FDA could lower candy lead limit

City health officials say proposal aimed at tainted Mexican sweets lacks enforcement bite

December 23, 2005|By KELLY BREWINGTON | KELLY BREWINGTON,SUN REPORTER

In an effort to combat potentially tainted sweets produced in Mexico and sold widely in American groceries, the U.S. Food and Drug Administration announced a proposal yesterday to reduce the threshold for lead in candy.

But Baltimore health officials - who had planned to push for state legislation to attack the problem after lead-tainted candy was found in the city this fall - said they were concerned the federal rules wouldn't have enough impact.

The federal guideline recommends lowering the limit for lead in candy from 0.5 parts per million to 0.1, a standard pushed by advocates in Baltimore and other places the spicy sweets are sold. The recommendation is a draft guideline and would become final in 2006, after a mandatory 75-day public comment period, said FDA officials.

"We think that producers of candy ingredients will be compelled to take additional steps to insure that lead is prevented," said Michael Kashtock, a senior adviser at the FDA.

Local health officials said the move is a step in the right direction but criticized it for lacking enforcement powers.

"The FDA is not promising that it will take candy that is higher than the limit off the market," said city Health Commissioner Dr. Joshua M. Sharfstein. "The FDA has broad jurisdiction. It could take things off shelves. They could penalize distributors. They've done it before."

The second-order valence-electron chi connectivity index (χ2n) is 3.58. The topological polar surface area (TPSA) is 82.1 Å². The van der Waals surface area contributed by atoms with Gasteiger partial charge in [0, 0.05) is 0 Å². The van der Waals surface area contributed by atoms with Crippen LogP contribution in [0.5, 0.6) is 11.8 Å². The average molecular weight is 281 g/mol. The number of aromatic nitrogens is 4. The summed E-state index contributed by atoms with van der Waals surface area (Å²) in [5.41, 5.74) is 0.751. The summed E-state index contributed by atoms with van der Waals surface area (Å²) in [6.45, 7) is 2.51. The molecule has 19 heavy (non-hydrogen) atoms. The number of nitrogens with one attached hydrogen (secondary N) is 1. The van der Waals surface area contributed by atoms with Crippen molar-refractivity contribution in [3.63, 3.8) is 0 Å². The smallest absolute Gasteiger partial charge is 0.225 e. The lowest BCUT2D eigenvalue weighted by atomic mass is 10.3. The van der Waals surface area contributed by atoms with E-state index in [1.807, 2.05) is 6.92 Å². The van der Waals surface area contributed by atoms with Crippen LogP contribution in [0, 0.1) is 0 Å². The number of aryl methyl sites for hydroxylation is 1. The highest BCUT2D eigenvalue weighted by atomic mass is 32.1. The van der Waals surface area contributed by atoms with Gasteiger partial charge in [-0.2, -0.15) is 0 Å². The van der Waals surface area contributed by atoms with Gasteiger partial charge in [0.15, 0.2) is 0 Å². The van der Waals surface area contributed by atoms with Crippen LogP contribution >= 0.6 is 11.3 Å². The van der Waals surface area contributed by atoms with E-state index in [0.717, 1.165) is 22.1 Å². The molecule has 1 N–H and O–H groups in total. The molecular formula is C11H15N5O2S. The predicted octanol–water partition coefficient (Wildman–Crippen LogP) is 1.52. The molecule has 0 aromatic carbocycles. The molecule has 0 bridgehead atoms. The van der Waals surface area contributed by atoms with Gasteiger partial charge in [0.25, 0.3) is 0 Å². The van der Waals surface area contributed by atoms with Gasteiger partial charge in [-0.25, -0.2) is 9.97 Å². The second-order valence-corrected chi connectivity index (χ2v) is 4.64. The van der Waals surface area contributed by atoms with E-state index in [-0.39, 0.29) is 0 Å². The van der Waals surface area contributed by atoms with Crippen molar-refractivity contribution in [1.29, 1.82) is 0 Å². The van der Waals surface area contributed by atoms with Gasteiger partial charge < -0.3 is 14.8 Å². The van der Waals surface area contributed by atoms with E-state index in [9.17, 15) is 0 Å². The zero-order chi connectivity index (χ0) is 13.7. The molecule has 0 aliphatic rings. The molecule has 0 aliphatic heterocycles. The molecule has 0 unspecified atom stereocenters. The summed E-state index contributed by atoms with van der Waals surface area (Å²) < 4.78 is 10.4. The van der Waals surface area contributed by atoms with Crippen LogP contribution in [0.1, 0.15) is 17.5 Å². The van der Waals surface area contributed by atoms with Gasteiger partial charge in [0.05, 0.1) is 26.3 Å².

Kashtock said the guidance doesn't include enforcement because it's too difficult to have a "one-size-fits-all approach" to various candies. He said the agency has met with Mexican officials and is hoping to prevent tainted candy from coming across the boarder.

"If they are going to send out a standard, they should make sure it sticks," said Sharfstein, "and not only at the border but in cities like Baltimore."

The FDA's announcement comes just months after Baltimore health officials and Latino community advocates began encouraging shop owners to stop selling candies that have consistently tested high for lead. Just last week, the Baltimore Health Department said it was working with lawmakers to introduce legislation to toughen regulations to 0.1 parts per million.

Sharfstein said that, in light of the FDA guideline, the agency is still considering a bill that would enforce standards but is rethinking the scope of the legislation.

Health officials decided to take on the issue through legislation after candy sold in Baltimore revealed "levels of concern" after testing. The brands included Lucas Pelucas, a spicy tamarind fruit candy; Baby Lucas, a sweet and sour powder; Super Fresaletas; a strawberry-flavored lollipop; and Super Pinaleta, a lollipop coated with chili powder.

Acting FDA commissioner Dr. Andrew von Eschenbach said the threshold would further reduce an "already minimal risk" of lead exposure in candy, but Sharfstein said the risk was hardly small.

"There's a way of looking at the risks, for example, that only 1 percent of the candies are elevated," he said. "But if that 1 percent includes your child's favorite candy, they could be in trouble."

Elevated blood lead levels can cause hearing loss, brain damage and behavior problems in children.

kelly.brewington@baltsun.com

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